In 1973, renewed interest in ancient wayfinding techniques led the Polynesian Voyaging Society to build a replica of a traditional double-hulled canoe called Hōkūle’a. Using only traditional, non-instrument methods aboard, a crew of 15 men successfully sailed Hōkūle’a from Hawaii to Tahiti in 1976 in 30 days. More recently in April 2022, Lehua Kamalu made history as the first woman to navigate the 2,400-mile journey from Hawaii to Tahiti using wayfinding methods. She completed the trip in a mere 17 days.
In another instance, 73-year-old French sailor Jean-Luc Van Den Heede circumnavigated the globe to win the Golden Globe Race in 2018. Completely alone and using just a sextant, chronometer and paper charts aboard his 36-foot boat, he circled the planet in 212 days.
What can we learn from the courageous spirit of early navigators and those still practicing celestial navigation today? Facing unimaginable odds and unpredictable seas, a common thread among these legendary mariners is their distinct character — as anthropologist Sir Arthur Grimble put it, “The instinct of men to keep windward, to go uphill first, to oppose for the sake of opposing.”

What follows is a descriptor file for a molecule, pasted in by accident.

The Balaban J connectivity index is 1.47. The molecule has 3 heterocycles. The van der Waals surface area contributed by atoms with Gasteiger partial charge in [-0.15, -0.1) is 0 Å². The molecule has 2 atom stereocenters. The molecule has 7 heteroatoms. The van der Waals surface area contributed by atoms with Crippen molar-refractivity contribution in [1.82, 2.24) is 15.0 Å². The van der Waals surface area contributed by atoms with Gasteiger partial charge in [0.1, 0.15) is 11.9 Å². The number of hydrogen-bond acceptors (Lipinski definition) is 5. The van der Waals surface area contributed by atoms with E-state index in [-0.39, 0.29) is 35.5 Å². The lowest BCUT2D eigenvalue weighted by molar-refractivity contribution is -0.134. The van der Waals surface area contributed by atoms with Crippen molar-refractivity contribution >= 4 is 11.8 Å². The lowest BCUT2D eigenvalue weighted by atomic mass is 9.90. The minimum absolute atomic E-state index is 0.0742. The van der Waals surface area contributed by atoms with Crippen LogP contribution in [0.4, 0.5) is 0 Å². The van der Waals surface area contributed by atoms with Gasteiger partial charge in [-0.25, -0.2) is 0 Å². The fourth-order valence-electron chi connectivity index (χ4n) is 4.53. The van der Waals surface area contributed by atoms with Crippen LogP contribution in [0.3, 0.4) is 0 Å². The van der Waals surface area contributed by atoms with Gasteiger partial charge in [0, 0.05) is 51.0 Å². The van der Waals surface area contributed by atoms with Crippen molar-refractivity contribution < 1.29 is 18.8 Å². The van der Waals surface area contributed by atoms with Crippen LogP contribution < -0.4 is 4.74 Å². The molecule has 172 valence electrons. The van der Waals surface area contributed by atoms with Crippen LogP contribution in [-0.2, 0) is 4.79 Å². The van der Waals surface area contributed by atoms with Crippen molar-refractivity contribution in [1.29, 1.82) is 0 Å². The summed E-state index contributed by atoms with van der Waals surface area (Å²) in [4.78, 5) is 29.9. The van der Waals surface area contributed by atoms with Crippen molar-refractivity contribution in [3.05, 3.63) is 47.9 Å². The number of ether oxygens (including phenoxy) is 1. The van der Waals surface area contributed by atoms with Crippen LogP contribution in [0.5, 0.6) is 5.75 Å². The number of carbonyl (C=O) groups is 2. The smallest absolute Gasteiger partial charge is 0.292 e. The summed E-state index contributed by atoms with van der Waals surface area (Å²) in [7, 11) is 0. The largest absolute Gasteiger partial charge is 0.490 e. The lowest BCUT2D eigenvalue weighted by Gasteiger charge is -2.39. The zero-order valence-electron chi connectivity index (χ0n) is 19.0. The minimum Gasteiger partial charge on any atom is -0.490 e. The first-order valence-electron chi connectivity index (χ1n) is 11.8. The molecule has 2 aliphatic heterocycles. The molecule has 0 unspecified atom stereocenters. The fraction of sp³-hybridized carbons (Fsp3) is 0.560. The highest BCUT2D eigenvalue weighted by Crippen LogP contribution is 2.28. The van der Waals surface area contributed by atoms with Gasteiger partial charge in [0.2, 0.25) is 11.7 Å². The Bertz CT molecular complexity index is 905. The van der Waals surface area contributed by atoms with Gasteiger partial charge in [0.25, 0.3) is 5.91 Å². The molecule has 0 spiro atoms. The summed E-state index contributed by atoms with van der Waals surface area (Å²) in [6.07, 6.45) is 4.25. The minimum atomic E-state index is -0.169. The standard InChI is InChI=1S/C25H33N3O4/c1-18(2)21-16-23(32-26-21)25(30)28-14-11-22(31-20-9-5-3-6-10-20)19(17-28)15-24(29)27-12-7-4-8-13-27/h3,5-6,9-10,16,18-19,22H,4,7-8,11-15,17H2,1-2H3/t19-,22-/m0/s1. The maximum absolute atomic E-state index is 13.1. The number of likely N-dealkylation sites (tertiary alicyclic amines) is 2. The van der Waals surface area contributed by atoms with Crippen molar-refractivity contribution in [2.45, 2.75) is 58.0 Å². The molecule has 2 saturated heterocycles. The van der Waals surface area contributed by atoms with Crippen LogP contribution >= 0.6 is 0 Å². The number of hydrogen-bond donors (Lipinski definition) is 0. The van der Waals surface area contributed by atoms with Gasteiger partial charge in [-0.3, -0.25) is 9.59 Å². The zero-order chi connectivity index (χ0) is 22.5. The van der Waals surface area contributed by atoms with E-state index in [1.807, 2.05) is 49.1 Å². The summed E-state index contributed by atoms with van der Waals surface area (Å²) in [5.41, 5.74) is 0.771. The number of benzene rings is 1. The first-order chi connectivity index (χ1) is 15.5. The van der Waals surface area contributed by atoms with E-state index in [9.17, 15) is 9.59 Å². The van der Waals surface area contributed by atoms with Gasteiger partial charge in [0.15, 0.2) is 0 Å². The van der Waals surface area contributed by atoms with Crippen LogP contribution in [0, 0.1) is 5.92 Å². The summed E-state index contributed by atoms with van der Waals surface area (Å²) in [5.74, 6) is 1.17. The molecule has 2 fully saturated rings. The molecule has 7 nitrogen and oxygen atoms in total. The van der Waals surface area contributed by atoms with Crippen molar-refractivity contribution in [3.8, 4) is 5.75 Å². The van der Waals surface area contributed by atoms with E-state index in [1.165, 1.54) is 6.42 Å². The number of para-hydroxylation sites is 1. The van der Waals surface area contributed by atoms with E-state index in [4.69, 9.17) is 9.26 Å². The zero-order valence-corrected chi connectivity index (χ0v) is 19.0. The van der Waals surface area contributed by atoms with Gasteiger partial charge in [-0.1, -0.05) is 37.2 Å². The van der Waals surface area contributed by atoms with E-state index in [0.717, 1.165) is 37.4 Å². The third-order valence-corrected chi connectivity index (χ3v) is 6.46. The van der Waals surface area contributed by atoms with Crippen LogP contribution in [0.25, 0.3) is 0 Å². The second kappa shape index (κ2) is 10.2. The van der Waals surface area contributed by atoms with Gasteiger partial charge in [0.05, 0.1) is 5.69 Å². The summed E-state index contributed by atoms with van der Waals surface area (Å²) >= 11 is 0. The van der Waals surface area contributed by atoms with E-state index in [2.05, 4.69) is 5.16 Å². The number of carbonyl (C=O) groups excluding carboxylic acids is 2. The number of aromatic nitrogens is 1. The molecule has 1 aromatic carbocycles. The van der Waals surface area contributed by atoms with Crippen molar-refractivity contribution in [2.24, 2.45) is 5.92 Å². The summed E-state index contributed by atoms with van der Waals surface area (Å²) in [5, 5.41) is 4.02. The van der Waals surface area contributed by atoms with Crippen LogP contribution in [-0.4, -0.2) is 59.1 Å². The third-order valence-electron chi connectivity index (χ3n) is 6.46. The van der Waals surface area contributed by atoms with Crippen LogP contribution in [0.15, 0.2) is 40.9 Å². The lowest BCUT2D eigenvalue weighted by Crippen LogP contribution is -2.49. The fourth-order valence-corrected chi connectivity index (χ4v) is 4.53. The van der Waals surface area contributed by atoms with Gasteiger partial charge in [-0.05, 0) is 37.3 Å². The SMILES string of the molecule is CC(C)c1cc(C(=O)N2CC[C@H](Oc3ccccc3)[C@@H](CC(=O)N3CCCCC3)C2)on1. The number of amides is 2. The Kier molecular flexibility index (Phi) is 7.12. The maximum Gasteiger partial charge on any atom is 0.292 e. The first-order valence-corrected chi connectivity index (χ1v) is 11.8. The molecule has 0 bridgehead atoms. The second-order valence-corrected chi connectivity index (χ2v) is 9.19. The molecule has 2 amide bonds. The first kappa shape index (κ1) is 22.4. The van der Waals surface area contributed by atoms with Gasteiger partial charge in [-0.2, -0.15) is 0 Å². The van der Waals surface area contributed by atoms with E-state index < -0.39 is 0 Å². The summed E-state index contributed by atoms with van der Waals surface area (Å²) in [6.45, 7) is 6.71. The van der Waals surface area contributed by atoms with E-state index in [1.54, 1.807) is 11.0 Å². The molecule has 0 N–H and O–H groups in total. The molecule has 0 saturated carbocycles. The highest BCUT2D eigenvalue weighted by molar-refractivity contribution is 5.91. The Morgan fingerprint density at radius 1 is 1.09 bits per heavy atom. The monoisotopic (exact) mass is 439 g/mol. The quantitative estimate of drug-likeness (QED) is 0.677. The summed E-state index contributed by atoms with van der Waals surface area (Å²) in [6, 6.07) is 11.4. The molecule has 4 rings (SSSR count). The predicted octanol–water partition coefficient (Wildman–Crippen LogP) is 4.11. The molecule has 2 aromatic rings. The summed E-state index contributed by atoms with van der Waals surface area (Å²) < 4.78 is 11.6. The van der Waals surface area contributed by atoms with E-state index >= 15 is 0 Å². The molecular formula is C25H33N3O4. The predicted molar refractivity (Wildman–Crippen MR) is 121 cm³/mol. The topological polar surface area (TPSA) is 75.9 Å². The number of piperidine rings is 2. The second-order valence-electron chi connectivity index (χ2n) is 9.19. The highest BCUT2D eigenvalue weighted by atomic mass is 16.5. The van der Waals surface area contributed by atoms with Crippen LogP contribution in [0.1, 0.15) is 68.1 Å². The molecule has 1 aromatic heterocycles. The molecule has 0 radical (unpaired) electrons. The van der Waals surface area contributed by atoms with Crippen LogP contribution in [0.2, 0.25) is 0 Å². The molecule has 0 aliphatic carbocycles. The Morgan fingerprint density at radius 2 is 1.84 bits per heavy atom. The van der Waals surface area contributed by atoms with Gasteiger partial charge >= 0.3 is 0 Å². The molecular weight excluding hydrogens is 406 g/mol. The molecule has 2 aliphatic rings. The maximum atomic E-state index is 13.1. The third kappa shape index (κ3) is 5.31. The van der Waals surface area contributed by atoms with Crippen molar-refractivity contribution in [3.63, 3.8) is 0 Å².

The next time you look up at a starlit sky, remember our seafaring ancestors: hardy, self-reliant and perfectly attuned to the clockwork of the universe. The stars beckon us to heed the call. Get out on the water and juice this fall boating season for all it’s worth.
As nights get longer this autumn, look for these dazzling attractions in your night sky. Hint: For help finding some of these events in your location, try using a stargazing app on your smartphone or tablet. My personal favorite is Night Sky.
October 8-9: Draconids Meteor Shower
Producing about 10 shooting stars per hour, the Draconids is best viewed just after nightfall. Viewed best from the Northern Hemisphere, it can be seen near the stars Eltanin and Rastaban at the head of the constellation Draco the Dragon.
October 14: Annual Solar Eclipse
The moon will pass directly between the earth and sun near its farthest point from earth, allowing for the outline of the Sun to still be seen. Annual solar eclipses are also known as “ring of fire” eclipses.
October 20-21: Orionids Meteor Shower
Orionids meteors are made up of dust grains left behind by Halley’s Comet, which has been observed since ancient times. Watch for up to 20 meteors per hour near the upraised club of Orion the Hunter.
November 4-5: Taurids Meteor Shower
Perfect for viewing from a boat offshore, Taurids meteors are best seen far from city lights near the Pleiades, above the constellation Taurus.
November 17-18: Leonids Meteor Shower
Enjoyed best just before dawn, this show can be seen near the constellation Leo.
December 13-14: Geminids Meteor Shower
If there’s one meteor shower to catch this autumn, it’s the Geminids. Considered by many to be the best shower in the heavens, watch up to 120 colorful meteors per hour radiating from near the star Castor in the constellation Gemini. A nearly new moon should make this a particularly wonderful show.